Natural toxins

Sprout toxinsSprouts are delicious but Mother Nature require respect for her children.

On this page you can read how you can still benefit from the few varieties sprouts that are better protected than most.


Natural defense for the plant

Most plants try to secure their return from being eaten before the next generation of plants is secured.

The defence consists of several types of natural toxins.

In some sprouts the substances decrease to a negligible level during the first 4 days of growth. In other sprouts the substances are more pronounced. It is in these cases that we sprout growers should be aware!


Information from people with knowledge

The following information about toxins in sprouts is quoted from the Danish Veterinary and Food Board and from researchers and professionals with extensive knowledge in plant toxins.

New knowledge on sprouts

Researchers and practitioners are continuously learning.
Therefore, you can find that content on this page may change over time. Each new post will be advertised on Facebook so that you can always stay up to date.
Therefore Fresh Sprouts recommend that you join our Newsletter.


Sprout with care

In spite of thorough research on Fresh Sprouts' side, Fresh Sprouts cannot be held responsible for any use, sprouting, discomfort, decease or other that may occur from the ingestion of sprouts following the instructions on


Lectins in legume sprouts

All legumes - beans, lentils and peas - contain the natural toxin, Lectins. Some varieties have such a high level of the substance, that they are potentially harmful if you grow sprouts and eat them raw. Therefore note that you may ONLY sprout the legumes mentioned under Legumes.

Lathyrogen in Pea sprouts

Lathyrogen is a natural toxin found in some of the Lathyrus Pea family. Therefore you must NOT eat these varieties of peas in any state:

L. sativus, L. cicera & L. clymenun


Cyanogenic glycosides in Flax sprouts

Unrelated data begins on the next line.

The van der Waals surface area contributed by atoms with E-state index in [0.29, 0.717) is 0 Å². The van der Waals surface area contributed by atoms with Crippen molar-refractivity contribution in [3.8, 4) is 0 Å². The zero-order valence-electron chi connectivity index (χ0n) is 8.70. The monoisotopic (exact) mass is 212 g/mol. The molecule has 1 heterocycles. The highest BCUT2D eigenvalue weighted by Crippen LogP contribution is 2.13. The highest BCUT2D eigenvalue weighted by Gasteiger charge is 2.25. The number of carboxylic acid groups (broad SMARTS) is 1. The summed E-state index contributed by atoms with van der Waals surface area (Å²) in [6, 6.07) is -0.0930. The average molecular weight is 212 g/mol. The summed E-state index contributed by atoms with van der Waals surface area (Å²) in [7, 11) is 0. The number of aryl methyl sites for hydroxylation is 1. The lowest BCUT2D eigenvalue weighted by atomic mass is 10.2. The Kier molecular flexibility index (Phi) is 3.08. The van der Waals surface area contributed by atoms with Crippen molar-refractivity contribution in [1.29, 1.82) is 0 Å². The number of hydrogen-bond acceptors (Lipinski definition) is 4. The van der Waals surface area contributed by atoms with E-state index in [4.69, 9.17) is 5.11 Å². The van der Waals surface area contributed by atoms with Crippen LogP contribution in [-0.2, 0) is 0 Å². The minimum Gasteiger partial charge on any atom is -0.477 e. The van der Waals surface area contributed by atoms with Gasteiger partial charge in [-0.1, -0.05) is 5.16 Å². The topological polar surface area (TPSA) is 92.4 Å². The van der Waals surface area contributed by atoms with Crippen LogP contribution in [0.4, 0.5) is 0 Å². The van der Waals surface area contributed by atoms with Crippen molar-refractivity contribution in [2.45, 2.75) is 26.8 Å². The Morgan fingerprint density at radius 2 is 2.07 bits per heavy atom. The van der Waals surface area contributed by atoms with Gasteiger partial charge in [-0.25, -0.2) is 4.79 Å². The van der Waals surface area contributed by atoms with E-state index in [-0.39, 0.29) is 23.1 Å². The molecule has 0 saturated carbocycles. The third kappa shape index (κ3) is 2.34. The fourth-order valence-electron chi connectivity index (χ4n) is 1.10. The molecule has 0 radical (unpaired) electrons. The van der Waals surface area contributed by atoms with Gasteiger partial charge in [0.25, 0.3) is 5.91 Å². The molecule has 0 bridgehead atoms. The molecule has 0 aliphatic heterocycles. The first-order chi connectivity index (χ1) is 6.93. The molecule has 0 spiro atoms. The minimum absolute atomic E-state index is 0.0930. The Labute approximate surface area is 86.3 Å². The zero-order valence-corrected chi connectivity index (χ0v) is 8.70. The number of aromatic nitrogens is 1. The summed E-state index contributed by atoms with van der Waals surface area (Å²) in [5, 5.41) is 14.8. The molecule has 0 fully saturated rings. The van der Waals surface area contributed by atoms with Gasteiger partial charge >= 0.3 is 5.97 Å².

The Danish Veterinary and Food Board (Fødevarestyrelsen) advises that you do not consume neither sprouted nor crushed Flax/Lin seed in large quantities on a daily basis.

This is because Flax/Lin seed contain the natural toxin, Cyanogenic Glycosides. These substances can decompose to Hydrogen Cyanide (prussic acid) by enzymes released when Flax/Lin seed are crushed or sprouted.

Fresh Sprouts respect the recommendations of the The Danish Veterinary and Food Board and advice against the intake of Flax sprouts in large quantities.
High intake may for example be done by using Sprouts in juice.


Cadmium in Flax and Sunflower sprouts

Lin/Flax seed and Sunflower seeds have a high content of heavy metal cadmium, which can accumulate in the body with harmful effects caused by high intake of these two varieties.


Fagopyrin in Buckwheat sprouts

The hard, outer shell of unshelled Buckwheat contain the natural toxin, Fagopyrin. The substance is also developed in the sprouts.

Some people are naturally allergic to the substance. This will most often be reflected in the skin to become hypersensitive to sunlight. Other symptoms are itching and redness of the skin.

The problem arises especially in cases where large amounts of sprouted Buckwheat is consumed in high quantites in juice on a daily basis.
Some may be so sensitive to smaller amounts of Fagopyrin.

High intake of Buckwheat sprouts may be done by using Sprouts in juice.

It should be possible to neutrilize Fagopyrin from the surface of the Buckwheat shells by pouring boiling water over the raw, unhulled Buckwheat. Note however, that It may be difficult to get the Buckwheat to sprout after this treatment.


Canavanine in Alfalfa

Alfalfa contains the natural plant toxin, L. Canavanine.
To neutrilize Canavanine - as well as the natural content of Lectins in Alfalfa - these sprouts must always be grown till the sprouts produce leaves.
For the small concentration of Canavanine and Lectins in sprouted Alfalfa to pose a problem for normally healthy people, it would require the ingestion of significant amounts of Alfalfa sprouts on a daily basis.
That high an intake could be done by using Sprouts in juice.
Pea sprout

Find it all and more in the sprout bookFresh Sprouts book

The knowledge on this page has been discussed with Danish scientists in plant toxicology. Fresh Sprouts found this
important as you can nor sprout just any seed.

In the book Fresh Sprouts - a guide to sprouting you can
learn more about toxins in some sprouts and which sprouts
you can eat and why these are safe.

With this guide in hand you are sure to always choose the
right, healthy sprouts.


 Broccoli sprouts
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